How much of a difference does it make? For example, chapter one at 300 DPI is 11.5 MB. At 72 DPI, it’s 1.2 MB. That’s a big difference. The photos in the optimized version aren’t as crisp as the originals, but I think they’ll do.

I admit this is another time-consuming step, but I think it will be worth it in the long run. Eventually, I’ll format The Sequel for eBook, but that will take awhile too because I’d like it to be available for ePub as well as Kindle.

Even so, I’m getting closer. After this, I can get started on the index.

Read-Through Time

Before I’m ready to order a printed proof of my book, I need to read through it several times to catch errors and problems. There are a lot of little details to catch, so each time through it, I read with a particular focus.

My first read-throughs are in the desktop publisher (DTP).

Read-through #1 is for text continuity. The DTP is where I build and format each page the way I want it to appear on a printed page. I’m working with text frames, image frames, caption frames, and page numbering, which means there is a lot of tweaking to get a pleasing balance of images, text, and white space. If it doesn’t fit on the page; cutting and pasting are required. Sometimes I have to reword several sentences to make the paragraph fit on the page. On occasion, something gets omitted or doubled. So the first read-through hopefully catches all that!

Read-through #2 focuses on small text details. Everything must be consistent. For example, sometimes I wrote 5 Acres & A Dream The Book, sometimes I wrote 5 Acres and A Dream The Book. Sometimes I miss italicizing a book title. I check to see if all paragraphs are correctly indented or not. A paragraph continuing on the next page is not indented, so I have to check. Are the temperature symbols all formatted the same?

Read-through #3 examines photo captions. These are written as the images are placed on the page, so I go back to check them for accuracy, spelling, and punctuation.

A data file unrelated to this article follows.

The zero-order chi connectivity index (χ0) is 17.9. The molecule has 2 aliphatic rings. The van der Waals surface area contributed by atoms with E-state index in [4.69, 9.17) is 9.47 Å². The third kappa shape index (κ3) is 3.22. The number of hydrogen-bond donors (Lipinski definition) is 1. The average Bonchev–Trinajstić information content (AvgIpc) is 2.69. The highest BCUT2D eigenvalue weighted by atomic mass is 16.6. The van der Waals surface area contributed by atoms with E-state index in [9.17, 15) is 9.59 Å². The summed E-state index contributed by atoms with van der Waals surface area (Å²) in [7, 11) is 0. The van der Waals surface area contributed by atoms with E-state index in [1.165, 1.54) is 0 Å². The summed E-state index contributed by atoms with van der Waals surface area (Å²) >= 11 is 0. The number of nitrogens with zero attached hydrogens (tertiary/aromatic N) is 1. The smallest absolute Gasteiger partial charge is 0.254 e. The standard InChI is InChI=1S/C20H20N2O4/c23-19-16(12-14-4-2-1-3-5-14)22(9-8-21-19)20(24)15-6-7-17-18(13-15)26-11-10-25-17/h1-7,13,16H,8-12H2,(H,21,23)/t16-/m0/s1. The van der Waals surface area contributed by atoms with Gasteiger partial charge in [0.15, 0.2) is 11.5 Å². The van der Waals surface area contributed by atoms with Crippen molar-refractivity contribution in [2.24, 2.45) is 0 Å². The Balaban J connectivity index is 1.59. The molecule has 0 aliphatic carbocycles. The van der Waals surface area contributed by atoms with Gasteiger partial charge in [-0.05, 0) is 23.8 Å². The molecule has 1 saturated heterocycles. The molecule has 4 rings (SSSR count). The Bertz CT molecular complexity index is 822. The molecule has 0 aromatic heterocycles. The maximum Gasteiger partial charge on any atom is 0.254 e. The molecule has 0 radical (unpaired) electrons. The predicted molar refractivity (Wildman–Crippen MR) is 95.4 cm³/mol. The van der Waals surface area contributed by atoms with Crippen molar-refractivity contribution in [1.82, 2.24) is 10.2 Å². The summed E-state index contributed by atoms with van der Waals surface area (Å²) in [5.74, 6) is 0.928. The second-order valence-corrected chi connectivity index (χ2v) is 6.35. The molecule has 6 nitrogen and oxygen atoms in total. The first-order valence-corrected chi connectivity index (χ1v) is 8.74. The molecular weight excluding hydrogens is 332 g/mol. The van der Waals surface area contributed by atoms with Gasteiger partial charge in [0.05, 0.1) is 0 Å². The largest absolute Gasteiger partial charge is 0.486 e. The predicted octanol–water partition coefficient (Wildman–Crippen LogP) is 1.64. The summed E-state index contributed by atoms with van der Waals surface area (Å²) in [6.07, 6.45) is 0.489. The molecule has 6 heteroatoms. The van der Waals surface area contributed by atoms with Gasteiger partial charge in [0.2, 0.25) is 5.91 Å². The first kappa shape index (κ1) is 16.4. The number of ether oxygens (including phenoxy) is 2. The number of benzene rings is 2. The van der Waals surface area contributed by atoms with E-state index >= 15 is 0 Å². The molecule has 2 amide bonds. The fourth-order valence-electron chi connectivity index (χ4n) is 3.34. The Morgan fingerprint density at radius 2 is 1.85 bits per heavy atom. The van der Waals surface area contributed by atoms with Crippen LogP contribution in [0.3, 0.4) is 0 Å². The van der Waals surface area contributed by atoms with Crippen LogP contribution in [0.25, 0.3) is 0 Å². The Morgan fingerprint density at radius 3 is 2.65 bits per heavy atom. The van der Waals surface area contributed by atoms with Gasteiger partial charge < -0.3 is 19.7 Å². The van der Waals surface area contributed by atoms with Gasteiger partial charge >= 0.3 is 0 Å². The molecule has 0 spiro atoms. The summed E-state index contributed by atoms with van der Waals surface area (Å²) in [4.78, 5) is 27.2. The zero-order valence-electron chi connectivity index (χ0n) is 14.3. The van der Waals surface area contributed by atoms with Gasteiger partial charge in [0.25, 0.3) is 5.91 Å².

Read-through #4 checks citations. Is each one notated in the text with a superscript numeral? Are the endnotes and bibliography properly formatted?

Read-through #5 isn’t a technical read-through, but it checks page numbers so it’s a necessary go-through. A mistake means all the following page numbers must be corrected! I also make sure the page numbers in the table of contents are correct; also any pages I reference anywhere else in the text. This is the last read-through in the DTP.

The next read-through is after I export the manuscript as a PDF.

Read-through #6 is to look for key words for the index. It also serves as a double check for all of the above, but my mental focus is on keywords. I make a list of these in a text editor. When I’m done with the list, I go to the tools menu and select “sort” to put the list in alphabetical order.

Read-through #7 isn’t technically a read-through. It’s to go through each of the words on my keyword list, and using “find” on the PDF, make a list of all the page numbers for the index.

After the index is built and I know my exact page count for the book, I can request a cover template. Once the cover is done, it’s time to order my first printed proof copy.

Read-through #8 is with the printed proof. It’s amazing what you miss on a computer screen but catch on a printed page! This is also when I make notes of images that aren’t printing well. Corrections of both text and images are made in the DTP, and another proof is ordered.

Read-through #9 checks everything again!

Hopefully, everything is perfect by that point! But if it isn’t, I continue working the process until it is. Only then will I approve the book for publication.